History of the Chelsea Art Galleries

Located on the far west side of Manhattan just above the Chelsea Market is the Chelsea Art Gallery district, which is one of the world’s pivotal locations for selling and showcasing contemporary art. Have you ever wondered why these galleries are for the public, yet often times, the public is incapable of emotionally entering them? Have you ever wanted to enter them but didn’t feel comfortable or know a non-artist who avoided certain galleries in favor of others? 

Though I have specifically conducted research by walking through multiple Chelsea galleries, this information is representative of my experience of galleries I have entered throughout the five boroughs. If you have ever tried to enter a gallery anywhere in the world and left within the first two minutes, you are not alone. The initial fear of entering a gallery starts with a galleries exterior presentation and can be broken down even further through the way artwork gets hung and how gallery attendants treat their visitors and potential customers upon entry. In essence, it’s not your fault!  Though the Chelsea galleries showcase art to the public for free, when you walk from gallery to gallery, you begin to notice an almost identical space that has become more about the art market and the economy, than the work that is housed within it.

It can most definitely feel emotionally dead.

Mixed Messages

The Chelsea galleries are very difficult to get to with public transportation, and this is the first indication that the collector’s experience is not as important as following the art market trends (Pace Gallery is the only gallery to have a sign that actually extends on to the street).  Within the article, Contemporary Art: A ‘Global’ and Local Perspective via New York’s Chelsea District, it is stated that over 95% of the people who go to these galleries, are simply going to look at the work with no intention to buy. So it is understandable that the collector’s in person experience many not be a priority.  Yet, there seems to be something ironic about how  many people view the exhibits and must go out of their way to find the galleries but are not converted into a customer or a raving fan. In any other industry, this conversion ratio would shut the business down, but obviously many galleries thrive.  Perhaps the tinting of the glass is to get people to go inside, rather than having them look within from the outside, and make up their mind on whether or not they want to go inside. A majority of the galleries that I visited embrace the industrial aesthetic, as they have white walls, exposed pipe, and even stainless steel throughout the space. The most interesting aspect, is how the gallery places their name with a small typeface onto their space. This is a disguise, as they are ultimately trying to separate themselves from the work that they present to make it look as though it is all about the work they are exhibiting but the experience is not always inviting.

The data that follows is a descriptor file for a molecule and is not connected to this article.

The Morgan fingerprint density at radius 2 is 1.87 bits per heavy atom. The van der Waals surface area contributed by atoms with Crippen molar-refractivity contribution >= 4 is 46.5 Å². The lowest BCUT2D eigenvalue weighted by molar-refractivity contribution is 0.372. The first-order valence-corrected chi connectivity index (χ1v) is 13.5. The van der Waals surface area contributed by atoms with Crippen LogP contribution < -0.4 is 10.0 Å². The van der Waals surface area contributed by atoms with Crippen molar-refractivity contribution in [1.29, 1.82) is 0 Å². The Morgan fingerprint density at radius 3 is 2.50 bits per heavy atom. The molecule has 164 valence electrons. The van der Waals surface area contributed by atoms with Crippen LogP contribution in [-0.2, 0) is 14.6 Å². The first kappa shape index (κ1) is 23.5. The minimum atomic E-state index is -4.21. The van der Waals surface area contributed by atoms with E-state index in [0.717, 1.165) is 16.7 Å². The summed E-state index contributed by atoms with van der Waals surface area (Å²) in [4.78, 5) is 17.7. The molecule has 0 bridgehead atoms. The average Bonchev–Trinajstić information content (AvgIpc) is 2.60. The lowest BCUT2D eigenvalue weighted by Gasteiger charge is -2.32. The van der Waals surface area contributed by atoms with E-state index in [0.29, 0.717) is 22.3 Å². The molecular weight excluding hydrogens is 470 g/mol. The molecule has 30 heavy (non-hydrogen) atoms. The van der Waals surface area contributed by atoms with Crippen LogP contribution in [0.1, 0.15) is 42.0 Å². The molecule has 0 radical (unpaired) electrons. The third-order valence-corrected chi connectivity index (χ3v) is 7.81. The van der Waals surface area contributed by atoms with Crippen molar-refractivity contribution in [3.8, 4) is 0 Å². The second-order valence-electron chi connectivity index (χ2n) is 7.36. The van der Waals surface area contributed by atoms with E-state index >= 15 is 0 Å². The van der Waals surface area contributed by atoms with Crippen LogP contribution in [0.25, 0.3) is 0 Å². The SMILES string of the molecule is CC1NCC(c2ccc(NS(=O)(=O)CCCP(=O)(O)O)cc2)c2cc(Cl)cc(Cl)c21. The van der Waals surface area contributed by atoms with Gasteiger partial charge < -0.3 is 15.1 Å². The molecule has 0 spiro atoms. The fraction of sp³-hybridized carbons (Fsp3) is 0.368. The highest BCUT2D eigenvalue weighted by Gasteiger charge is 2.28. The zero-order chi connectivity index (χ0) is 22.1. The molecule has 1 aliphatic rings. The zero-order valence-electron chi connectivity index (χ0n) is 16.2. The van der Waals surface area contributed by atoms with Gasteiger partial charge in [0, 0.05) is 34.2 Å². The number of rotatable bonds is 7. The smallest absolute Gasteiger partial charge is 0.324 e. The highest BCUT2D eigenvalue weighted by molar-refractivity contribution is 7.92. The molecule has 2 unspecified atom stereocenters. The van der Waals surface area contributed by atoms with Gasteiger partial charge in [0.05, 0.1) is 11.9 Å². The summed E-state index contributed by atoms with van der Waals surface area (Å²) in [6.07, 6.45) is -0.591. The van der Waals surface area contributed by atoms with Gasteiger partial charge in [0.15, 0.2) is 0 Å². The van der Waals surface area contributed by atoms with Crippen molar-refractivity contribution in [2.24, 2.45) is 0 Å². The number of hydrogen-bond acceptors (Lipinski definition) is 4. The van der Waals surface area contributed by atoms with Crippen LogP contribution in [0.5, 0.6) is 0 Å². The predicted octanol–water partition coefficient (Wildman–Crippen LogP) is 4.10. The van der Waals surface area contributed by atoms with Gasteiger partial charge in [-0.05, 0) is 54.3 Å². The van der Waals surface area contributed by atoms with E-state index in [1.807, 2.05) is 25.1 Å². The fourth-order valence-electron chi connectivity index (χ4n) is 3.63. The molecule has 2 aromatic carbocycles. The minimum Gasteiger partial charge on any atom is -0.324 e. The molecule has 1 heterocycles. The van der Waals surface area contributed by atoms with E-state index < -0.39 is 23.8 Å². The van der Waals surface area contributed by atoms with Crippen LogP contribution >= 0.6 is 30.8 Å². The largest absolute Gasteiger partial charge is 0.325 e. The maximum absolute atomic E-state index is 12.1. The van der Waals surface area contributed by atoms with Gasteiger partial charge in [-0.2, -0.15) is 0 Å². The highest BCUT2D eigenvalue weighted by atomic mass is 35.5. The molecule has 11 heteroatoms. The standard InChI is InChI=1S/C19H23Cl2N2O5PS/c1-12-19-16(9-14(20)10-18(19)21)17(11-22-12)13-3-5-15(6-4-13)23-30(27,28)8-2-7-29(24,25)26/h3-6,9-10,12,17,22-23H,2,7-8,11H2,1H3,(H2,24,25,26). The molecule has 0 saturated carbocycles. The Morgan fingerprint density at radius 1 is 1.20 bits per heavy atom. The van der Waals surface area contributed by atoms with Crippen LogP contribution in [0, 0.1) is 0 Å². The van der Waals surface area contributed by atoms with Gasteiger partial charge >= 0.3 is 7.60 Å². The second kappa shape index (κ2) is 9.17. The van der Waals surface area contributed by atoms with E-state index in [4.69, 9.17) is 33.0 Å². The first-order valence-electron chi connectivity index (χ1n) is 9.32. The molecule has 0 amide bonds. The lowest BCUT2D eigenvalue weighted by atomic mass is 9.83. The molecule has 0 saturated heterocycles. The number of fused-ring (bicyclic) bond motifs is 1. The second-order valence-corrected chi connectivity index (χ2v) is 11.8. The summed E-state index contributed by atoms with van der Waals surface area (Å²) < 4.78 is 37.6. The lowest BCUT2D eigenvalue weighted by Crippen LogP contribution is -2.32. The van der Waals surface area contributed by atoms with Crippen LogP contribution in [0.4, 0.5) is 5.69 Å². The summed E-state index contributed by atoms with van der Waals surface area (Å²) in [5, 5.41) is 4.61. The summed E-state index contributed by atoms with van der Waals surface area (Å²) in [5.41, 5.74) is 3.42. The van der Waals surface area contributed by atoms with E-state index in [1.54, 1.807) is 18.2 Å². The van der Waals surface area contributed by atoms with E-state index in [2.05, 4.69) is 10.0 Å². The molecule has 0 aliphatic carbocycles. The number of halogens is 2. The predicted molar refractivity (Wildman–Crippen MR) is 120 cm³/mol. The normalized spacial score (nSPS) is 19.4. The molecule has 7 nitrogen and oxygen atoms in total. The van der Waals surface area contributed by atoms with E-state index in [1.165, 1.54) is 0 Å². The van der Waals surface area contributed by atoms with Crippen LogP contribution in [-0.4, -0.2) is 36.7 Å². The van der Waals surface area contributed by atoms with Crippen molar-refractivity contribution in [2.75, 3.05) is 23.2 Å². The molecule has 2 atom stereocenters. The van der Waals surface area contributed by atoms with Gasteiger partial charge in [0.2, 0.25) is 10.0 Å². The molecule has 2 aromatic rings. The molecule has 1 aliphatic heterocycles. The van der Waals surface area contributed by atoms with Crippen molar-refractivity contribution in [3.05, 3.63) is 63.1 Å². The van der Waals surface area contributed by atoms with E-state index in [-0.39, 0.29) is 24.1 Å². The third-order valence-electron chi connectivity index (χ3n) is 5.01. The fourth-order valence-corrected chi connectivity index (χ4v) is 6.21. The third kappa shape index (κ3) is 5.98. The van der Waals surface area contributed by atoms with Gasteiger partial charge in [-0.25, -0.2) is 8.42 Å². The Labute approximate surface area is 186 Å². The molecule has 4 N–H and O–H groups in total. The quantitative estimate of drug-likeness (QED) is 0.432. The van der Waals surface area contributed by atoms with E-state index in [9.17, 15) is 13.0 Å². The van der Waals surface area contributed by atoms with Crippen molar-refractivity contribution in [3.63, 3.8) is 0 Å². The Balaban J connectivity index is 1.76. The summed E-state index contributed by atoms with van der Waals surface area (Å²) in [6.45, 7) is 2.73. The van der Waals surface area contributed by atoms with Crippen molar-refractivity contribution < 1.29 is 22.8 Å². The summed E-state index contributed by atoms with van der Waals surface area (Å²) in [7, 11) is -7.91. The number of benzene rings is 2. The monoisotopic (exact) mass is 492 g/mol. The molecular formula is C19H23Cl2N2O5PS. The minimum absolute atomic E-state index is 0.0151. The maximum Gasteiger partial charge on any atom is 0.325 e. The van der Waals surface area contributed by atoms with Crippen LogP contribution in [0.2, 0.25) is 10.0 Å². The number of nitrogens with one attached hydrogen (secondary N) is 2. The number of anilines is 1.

The Work that is Shown Does Not tell the Whole Story